Now, I cannot say that being there for someone will change their ability to manage their depression because it most likely will not – especially in the long term which requires intrinsic motivation.  Managing depression is a step by step process that needs to be initiated and journeyed by the individual.  However, simply being a part of their lives can assist them to feel ‘connected’.  Connectedness allows a person to see a purpose outside of themselves for seeing through each day.

Connectedness is something that seems to be becoming something that is harder to find as we become so heavily network oriented as a global society.  John Taylor Gatto in his book ‘Dumbing us Down’ written over 10 years ago speaks quite clearly on how networks force us to segment ourselves to our interests or quests for information and it can bring us to a point where we do not know who we are as a whole and therefore cannot determine the purpose we hold in this life.

Networks, including social and interest-based clubs are great, but being a support person is more than that – it is taking an interest as the person as a whole.  No, it does not mean that you should take on their struggles, but it means that when you are there for them by your sheer physical presence you are saying that are there for them in each step of their journey to finding wholeness and purpose – no matter how long the journey may be – simply because that is what friends are for.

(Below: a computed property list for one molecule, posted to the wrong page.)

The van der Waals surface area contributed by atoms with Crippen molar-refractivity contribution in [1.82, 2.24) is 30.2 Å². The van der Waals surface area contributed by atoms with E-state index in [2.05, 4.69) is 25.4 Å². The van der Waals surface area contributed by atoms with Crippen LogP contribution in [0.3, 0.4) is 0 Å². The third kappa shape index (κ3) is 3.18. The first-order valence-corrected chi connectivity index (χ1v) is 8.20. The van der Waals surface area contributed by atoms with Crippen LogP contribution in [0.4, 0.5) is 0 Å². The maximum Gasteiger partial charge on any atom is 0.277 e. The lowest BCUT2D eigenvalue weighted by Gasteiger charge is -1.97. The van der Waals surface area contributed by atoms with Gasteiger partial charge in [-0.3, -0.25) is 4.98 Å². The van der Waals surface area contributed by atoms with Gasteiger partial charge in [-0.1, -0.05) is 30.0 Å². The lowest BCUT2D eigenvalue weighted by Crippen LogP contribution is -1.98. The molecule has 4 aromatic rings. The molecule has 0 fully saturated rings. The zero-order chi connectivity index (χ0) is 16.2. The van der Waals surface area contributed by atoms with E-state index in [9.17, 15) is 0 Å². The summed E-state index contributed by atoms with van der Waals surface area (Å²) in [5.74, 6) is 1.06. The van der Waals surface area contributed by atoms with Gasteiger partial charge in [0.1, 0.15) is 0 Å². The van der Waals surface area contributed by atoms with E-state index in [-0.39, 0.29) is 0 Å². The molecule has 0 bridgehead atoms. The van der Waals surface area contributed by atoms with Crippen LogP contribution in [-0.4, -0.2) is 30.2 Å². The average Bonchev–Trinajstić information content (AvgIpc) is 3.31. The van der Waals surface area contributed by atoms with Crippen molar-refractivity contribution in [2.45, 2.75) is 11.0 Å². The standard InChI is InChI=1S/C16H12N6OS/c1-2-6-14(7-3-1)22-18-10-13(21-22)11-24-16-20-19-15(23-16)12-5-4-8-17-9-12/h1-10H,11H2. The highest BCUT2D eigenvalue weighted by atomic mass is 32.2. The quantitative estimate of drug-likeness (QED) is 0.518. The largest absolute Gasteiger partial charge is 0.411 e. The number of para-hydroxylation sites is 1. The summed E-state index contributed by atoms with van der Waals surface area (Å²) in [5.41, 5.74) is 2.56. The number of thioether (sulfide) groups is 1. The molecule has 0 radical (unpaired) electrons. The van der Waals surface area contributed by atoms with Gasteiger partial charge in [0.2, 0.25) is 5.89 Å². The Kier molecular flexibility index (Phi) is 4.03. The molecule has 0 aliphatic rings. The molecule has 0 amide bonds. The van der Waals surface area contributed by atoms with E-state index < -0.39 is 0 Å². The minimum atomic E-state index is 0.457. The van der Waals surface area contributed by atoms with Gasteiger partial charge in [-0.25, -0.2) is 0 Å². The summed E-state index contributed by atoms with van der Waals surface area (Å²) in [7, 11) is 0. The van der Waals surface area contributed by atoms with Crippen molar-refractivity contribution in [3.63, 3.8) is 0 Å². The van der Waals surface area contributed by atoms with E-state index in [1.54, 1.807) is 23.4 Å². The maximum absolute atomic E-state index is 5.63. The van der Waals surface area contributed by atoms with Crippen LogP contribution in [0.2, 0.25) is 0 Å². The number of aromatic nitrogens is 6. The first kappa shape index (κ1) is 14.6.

Being there to support a person through depresssion is sometimes a difficult task and I am not going to say ‘just be there and everything will be okay’ because often it is not.  However, just being there is a great first step as you learn for yourself about the nature of what depression is and how, as a support person, you too need to find personal strategies for managing it’s presence in your life.

2 thoughts on “Just being there”

  1. Very Insightful! Being there for someone can be so hard on yourself as a person, but knowing that it is even more important for that other person is sometimes enough to make it worth it’s while.
    That said, an equally important thing is being very careful to take care of yourself when being a support person. IF you don’t do that, it can get very very hard to still be of any use to that person at all. Been there, done that 🙂

  2. This reminds me of how my boss basically went loco for a while. He pretty much flipped off the deep end and ran away. They found him on the other end of the state a few days later and hospitalized him. I’m pretty certain his family and co-workers being there for him helped a whole lot.

    What caused it? About two hours of sleep per night for six months…

    One other thing that helped him is that when he was getting better, (still is) he didn’t hold any shame in anything that happened. He just keeps working to get better. He’s open(ish) when he’s had too much and needs to go take a break.